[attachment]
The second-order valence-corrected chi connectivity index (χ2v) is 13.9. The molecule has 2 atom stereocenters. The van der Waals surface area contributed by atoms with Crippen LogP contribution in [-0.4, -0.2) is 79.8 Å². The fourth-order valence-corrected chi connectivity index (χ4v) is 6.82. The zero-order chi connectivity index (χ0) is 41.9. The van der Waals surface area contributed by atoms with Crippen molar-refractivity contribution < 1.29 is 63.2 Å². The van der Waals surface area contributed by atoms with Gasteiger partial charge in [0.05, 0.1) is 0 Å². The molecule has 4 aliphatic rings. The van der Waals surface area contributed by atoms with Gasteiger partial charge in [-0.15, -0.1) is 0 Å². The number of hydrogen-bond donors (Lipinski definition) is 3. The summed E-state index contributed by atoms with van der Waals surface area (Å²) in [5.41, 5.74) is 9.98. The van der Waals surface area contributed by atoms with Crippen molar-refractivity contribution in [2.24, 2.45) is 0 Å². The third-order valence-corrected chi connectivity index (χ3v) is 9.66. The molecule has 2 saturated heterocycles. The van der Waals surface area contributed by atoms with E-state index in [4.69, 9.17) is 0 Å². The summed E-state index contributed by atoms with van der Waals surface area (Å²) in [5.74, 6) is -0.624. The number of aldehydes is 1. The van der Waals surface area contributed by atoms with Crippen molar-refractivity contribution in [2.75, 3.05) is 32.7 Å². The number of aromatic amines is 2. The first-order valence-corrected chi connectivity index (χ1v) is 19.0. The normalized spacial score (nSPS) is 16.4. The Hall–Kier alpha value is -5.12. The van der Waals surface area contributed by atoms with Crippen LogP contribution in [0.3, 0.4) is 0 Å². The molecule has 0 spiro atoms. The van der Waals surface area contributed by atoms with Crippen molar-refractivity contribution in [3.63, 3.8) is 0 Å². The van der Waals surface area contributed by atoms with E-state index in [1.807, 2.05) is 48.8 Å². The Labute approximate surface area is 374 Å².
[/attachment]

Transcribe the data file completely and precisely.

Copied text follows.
The second-order valence-corrected chi connectivity index (χ2v) is 13.9. The molecule has 2 atom stereocenters. The van der Waals surface area contributed by atoms with Crippen LogP contribution in [-0.4, -0.2) is 79.8 Å². The fourth-order valence-corrected chi connectivity index (χ4v) is 6.82. The zero-order chi connectivity index (χ0) is 41.9. The van der Waals surface area contributed by atoms with Crippen molar-refractivity contribution < 1.29 is 63.2 Å². The van der Waals surface area contributed by atoms with Gasteiger partial charge in [0.05, 0.1) is 0 Å². The molecule has 4 aliphatic rings. The van der Waals surface area contributed by atoms with Gasteiger partial charge in [-0.15, -0.1) is 0 Å². The number of hydrogen-bond donors (Lipinski definition) is 3. The summed E-state index contributed by atoms with van der Waals surface area (Å²) in [5.41, 5.74) is 9.98. The van der Waals surface area contributed by atoms with Crippen molar-refractivity contribution in [2.24, 2.45) is 0 Å². The third-order valence-corrected chi connectivity index (χ3v) is 9.66. The molecule has 2 saturated heterocycles. The van der Waals surface area contributed by atoms with E-state index in [4.69, 9.17) is 0 Å². The summed E-state index contributed by atoms with van der Waals surface area (Å²) in [5.74, 6) is -0.624. The number of aldehydes is 1. The van der Waals surface area contributed by atoms with Crippen molar-refractivity contribution in [2.75, 3.05) is 32.7 Å². The number of aromatic amines is 2. The first-order valence-corrected chi connectivity index (χ1v) is 19.0. The normalized spacial score (nSPS) is 16.4. The Hall–Kier alpha value is -5.12. The van der Waals surface area contributed by atoms with Crippen LogP contribution in [0.3, 0.4) is 0 Å². The molecule has 0 spiro atoms. The van der Waals surface area contributed by atoms with Crippen molar-refractivity contribution in [3.63, 3.8) is 0 Å². The van der Waals surface area contributed by atoms with E-state index in [1.807, 2.05) is 48.8 Å². The Labute approximate surface area is 374 Å².